While heavy rain in the summer might have ruined lots of cookouts and picnics, for Tennessee electricity customers the cloudsthat brought the rain came with the proverbial silver lining.
Hydroelectric dams have been in overdrive for much of the year, producing cheap energy that has brought down energy bills across the state.
"It has been a wet year, and our river operations team took advantage of it," John McCormick, Tennessee Valley Authority's vice president for river operations, said in a news release. "As our cheapest energy source, all this hydro generation has helped lower our fuel cost to customers."
Through October, total rainfall across the state was 21 percent higher than average, and in the eastern part of the state, where many of TVA's hydroelectric dams are located, rainfall was 31 percent higher than normal, according to figures from the National Oceanic and Atmospheric Administration.
Much of that rainfall occurred in July. Across the state, rainfall totals averaged a little more than 7 inches in July, about 58 percent above normal.
The rainfall led to a record-setting year for TVA's hydroelectric dams. The agency's 29 dams generated more energy during its 2013 fiscal year than at any other time in the past 80 years.
Power generation also was up for the U.S. Army Corps of Engineers dams on the Cumberland River that contribute to TVA's system. The eight dams produced power at 111 percent of normal capacity, according to figures provided by TVA. Four dams owned by Alcoa also contributed to the output.
TVA is charged with maintaining water levels on the Tennessee River and dozens of reservoirs throughout the region. In the summer, the agency usually focuses on keeping the reservoirs usable by boaters and channels navigable.
In July, TVA found itself with an unusual problem. At the peak of the water recreation season, when the agency typically is trying to keep water levels at reservoirs from getting too low, a week of heavy rain in much of East Tennessee resulted in the opposite problem: record high water levels.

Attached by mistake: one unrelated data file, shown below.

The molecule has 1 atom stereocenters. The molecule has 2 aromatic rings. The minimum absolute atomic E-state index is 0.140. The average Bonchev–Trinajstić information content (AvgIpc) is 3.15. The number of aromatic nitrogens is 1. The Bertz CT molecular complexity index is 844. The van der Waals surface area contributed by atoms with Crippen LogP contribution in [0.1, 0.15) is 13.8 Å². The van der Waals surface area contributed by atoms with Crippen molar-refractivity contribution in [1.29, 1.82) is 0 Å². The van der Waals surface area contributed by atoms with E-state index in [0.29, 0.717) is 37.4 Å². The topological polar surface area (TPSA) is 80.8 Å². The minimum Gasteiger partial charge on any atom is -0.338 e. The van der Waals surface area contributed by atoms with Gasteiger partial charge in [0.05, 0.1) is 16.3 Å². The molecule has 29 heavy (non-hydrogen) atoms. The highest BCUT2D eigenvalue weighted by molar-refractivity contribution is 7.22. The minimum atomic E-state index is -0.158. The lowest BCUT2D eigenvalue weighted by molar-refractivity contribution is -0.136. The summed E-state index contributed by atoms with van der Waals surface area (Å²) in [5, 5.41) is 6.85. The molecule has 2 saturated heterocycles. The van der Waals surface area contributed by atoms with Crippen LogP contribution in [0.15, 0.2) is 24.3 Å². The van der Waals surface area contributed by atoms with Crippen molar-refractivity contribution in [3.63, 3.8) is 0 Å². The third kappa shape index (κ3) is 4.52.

"It's a big balancing effort," said Travis Brickey, a Knoxville-based spokesman for the agency. "We typically don't get that much rain in July."
As TVA spilled water at its dams to avoid flooding, its hydroelectric generators were humming along at full capacity.
Despite the spilling, so much rain came that the agency was forced to temporarily close some recreational areas because the water got so high.
Typically, hydroelectric power makes up between 8 and 10 percent of the power produced by TVA generation sites. In 2013, that percentage spiked to 13 percent, the agency reported.
The boost in hydro power in recent months has allowed TVA to purchase less energy from more expensive sources, said Scott Brooks, a Nashville-based TVA spokesman. The pattern is likely to continue this month.
The agency is predicting even more rain in December will push hydro generation 42 percent higher than in the same month a year earlier.
As a result, TVA's portion of local power bills this month will be 7 percent lower than in December 2012, Brooks said. The savingslikely will be passed on to consumers.
And while energy prices typically spike during the last month of the year, the extra supply of cheap power will make this December's rates only slightly higher than last month's, Brooks said.